Recent Tasting Notes

drank Linden Tea by Nutratea
532 tasting notes

Backlog from waaaaay last week.

Oh. My. God. Do you have ANY idea how hard it is to find linden tea in Toronto? It’s not in the tea shops. It’s not in the health food stores. It’s not in grocery stores.

The only reason I have this tea is that I decided, on a whim, to go to Honest Ed’s last week. I’m rarely in that part of town, the store is going to be torn down in a few years, and it’s a Toronto landmark and icon. Why not go?

People, they had not one, but two varieties of linden tea there. Granted, it was the cheap bagged stuff, but it will have to considering the relative rarity of linden tea on this side of the Atlantic.

Unfortunately, it’s not the greatest. I’ve tried Harney and Son’s Tilleul, which has gotten nearly universal negative reviews, and this tastes similar. To really get the good authentic linden tea experience, you’ll have to try it with whole leaves and flowers, like my uncle’s family back in Macedonia does – they dry it by hand from the rafters.

Anyways, this will stay in the cupboard out of nostalgia. My mom will probably enjoy the rest of this.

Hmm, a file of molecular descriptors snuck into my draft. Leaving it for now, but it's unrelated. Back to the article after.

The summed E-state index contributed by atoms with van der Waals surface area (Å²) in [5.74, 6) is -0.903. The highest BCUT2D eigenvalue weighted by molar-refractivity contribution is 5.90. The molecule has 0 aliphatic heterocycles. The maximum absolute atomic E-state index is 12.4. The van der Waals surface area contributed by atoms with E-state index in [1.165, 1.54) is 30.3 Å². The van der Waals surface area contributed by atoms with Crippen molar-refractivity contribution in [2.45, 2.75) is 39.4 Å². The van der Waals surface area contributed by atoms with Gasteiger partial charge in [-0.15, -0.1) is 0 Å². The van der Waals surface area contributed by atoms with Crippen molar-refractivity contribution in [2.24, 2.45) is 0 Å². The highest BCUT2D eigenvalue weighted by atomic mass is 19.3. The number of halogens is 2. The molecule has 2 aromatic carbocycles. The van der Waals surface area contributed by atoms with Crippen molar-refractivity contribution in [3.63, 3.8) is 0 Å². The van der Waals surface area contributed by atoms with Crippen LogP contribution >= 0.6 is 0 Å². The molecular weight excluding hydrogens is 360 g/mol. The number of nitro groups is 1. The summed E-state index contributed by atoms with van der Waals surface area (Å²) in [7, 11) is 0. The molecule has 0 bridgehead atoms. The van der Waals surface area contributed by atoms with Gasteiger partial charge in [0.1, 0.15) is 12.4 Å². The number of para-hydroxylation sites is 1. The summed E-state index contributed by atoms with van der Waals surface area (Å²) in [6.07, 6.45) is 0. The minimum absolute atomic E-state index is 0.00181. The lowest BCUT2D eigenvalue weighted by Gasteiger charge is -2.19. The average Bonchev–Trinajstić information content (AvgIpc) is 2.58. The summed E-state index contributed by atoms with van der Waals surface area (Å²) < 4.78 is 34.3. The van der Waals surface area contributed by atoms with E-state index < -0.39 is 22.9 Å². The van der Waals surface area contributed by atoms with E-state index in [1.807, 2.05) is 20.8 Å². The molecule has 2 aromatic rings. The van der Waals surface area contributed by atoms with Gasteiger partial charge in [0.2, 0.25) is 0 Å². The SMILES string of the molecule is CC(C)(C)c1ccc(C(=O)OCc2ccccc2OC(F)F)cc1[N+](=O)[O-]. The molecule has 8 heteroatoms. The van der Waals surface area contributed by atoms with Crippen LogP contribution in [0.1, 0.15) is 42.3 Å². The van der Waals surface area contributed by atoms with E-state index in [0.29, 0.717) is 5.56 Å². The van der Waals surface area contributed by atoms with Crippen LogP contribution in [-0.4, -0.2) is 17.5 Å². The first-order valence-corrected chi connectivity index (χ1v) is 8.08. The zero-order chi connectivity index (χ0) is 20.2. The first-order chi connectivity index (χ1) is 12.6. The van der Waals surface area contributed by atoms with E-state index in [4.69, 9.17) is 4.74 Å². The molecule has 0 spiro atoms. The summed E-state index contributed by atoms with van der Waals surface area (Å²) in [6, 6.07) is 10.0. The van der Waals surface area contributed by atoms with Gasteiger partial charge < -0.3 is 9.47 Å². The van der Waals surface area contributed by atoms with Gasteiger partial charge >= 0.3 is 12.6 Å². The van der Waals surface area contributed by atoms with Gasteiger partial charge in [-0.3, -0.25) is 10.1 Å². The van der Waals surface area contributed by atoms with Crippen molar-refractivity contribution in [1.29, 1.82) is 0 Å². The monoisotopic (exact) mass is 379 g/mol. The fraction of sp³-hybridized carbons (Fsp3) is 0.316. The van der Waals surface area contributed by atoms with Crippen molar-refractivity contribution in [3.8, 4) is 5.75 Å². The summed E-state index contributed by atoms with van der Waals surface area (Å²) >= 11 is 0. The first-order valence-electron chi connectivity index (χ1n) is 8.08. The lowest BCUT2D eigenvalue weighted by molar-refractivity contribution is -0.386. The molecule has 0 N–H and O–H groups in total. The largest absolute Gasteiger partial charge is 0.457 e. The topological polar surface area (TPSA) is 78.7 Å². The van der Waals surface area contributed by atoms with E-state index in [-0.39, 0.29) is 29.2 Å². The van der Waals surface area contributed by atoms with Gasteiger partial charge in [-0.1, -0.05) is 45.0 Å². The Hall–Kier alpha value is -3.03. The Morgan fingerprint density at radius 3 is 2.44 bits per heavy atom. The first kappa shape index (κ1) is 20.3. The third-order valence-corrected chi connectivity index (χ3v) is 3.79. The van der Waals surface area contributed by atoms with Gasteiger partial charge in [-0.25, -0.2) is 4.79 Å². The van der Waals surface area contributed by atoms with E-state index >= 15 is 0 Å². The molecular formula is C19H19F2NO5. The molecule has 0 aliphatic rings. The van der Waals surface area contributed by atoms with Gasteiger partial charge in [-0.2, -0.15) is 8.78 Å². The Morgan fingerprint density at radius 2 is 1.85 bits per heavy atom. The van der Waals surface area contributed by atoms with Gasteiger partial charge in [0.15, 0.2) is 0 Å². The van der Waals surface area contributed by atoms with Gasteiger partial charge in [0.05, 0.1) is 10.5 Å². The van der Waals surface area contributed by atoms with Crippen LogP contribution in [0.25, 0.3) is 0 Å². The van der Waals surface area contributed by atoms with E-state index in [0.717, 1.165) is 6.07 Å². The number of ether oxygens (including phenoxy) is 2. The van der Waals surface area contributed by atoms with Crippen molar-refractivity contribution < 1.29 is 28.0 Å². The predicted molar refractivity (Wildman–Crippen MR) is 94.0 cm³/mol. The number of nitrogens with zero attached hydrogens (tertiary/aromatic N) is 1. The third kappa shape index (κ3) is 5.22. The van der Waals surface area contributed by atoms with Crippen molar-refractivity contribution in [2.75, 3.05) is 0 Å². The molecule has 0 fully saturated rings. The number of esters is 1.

What exactly IS Linden tea?


Linden tea is made from the flowers of the linden tree (and I think some of the specialized leaves that occur when the tree blooms). Lindens bloom in the GTA in late June/early July, and they smell magnificent when you stand under a tree in flower.

It’s also known as lime (but not the citrus type of lime) and basswood. You’ve probably seen such a tree without knowing what it was:

Michelle Butler Hallett

Linden ROCKS. I had some in a big old assortment box once, and the linden age were the first to go.

Michelle Butler Hallett

Stash’s Chanakara No 7, White Lotus, has a fair bit of linden in the blend, if you’re interested. Linden, chamomile, chrysanthemum, and white lotus.

Michelle Butler Hallett

Sorry — linden age = linden bags

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